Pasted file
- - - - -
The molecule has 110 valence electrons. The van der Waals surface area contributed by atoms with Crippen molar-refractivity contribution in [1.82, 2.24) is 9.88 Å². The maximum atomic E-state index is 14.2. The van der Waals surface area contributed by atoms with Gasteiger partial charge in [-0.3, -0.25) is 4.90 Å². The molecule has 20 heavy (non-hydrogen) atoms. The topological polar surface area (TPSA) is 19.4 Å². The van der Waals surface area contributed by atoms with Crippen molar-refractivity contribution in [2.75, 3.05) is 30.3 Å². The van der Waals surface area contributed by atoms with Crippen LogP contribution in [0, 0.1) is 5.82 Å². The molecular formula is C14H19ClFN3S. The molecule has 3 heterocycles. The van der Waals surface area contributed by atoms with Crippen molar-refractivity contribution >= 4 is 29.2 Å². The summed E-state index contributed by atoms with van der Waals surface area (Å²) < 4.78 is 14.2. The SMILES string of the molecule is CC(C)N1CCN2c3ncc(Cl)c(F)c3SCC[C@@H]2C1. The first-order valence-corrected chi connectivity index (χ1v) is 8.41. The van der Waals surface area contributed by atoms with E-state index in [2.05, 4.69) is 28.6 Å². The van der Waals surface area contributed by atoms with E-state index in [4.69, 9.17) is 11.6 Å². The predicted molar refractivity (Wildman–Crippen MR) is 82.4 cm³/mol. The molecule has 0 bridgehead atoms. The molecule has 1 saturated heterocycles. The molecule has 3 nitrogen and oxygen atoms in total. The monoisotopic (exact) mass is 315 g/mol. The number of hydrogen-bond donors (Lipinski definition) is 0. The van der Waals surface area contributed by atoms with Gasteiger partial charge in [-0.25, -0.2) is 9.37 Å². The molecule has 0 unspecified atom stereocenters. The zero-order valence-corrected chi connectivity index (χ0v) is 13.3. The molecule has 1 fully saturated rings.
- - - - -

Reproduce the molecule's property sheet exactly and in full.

The molecule has 110 valence electrons. The van der Waals surface area contributed by atoms with Crippen molar-refractivity contribution in [1.82, 2.24) is 9.88 Å². The maximum atomic E-state index is 14.2. The van der Waals surface area contributed by atoms with Gasteiger partial charge in [-0.3, -0.25) is 4.90 Å². The molecule has 20 heavy (non-hydrogen) atoms. The topological polar surface area (TPSA) is 19.4 Å². The van der Waals surface area contributed by atoms with Crippen molar-refractivity contribution in [2.75, 3.05) is 30.3 Å². The van der Waals surface area contributed by atoms with Crippen LogP contribution in [0, 0.1) is 5.82 Å². The molecular formula is C14H19ClFN3S. The molecule has 3 heterocycles. The van der Waals surface area contributed by atoms with Crippen molar-refractivity contribution >= 4 is 29.2 Å². The summed E-state index contributed by atoms with van der Waals surface area (Å²) < 4.78 is 14.2. The SMILES string of the molecule is CC(C)N1CCN2c3ncc(Cl)c(F)c3SCC[C@@H]2C1. The first-order valence-corrected chi connectivity index (χ1v) is 8.41. The van der Waals surface area contributed by atoms with E-state index in [2.05, 4.69) is 28.6 Å². The van der Waals surface area contributed by atoms with E-state index in [4.69, 9.17) is 11.6 Å². The predicted molar refractivity (Wildman–Crippen MR) is 82.4 cm³/mol. The molecule has 0 bridgehead atoms. The molecule has 1 saturated heterocycles. The molecule has 3 nitrogen and oxygen atoms in total. The monoisotopic (exact) mass is 315 g/mol. The number of hydrogen-bond donors (Lipinski definition) is 0. The van der Waals surface area contributed by atoms with Gasteiger partial charge in [-0.25, -0.2) is 9.37 Å². The molecule has 0 unspecified atom stereocenters. The zero-order valence-corrected chi connectivity index (χ0v) is 13.3. The molecule has 1 fully saturated rings.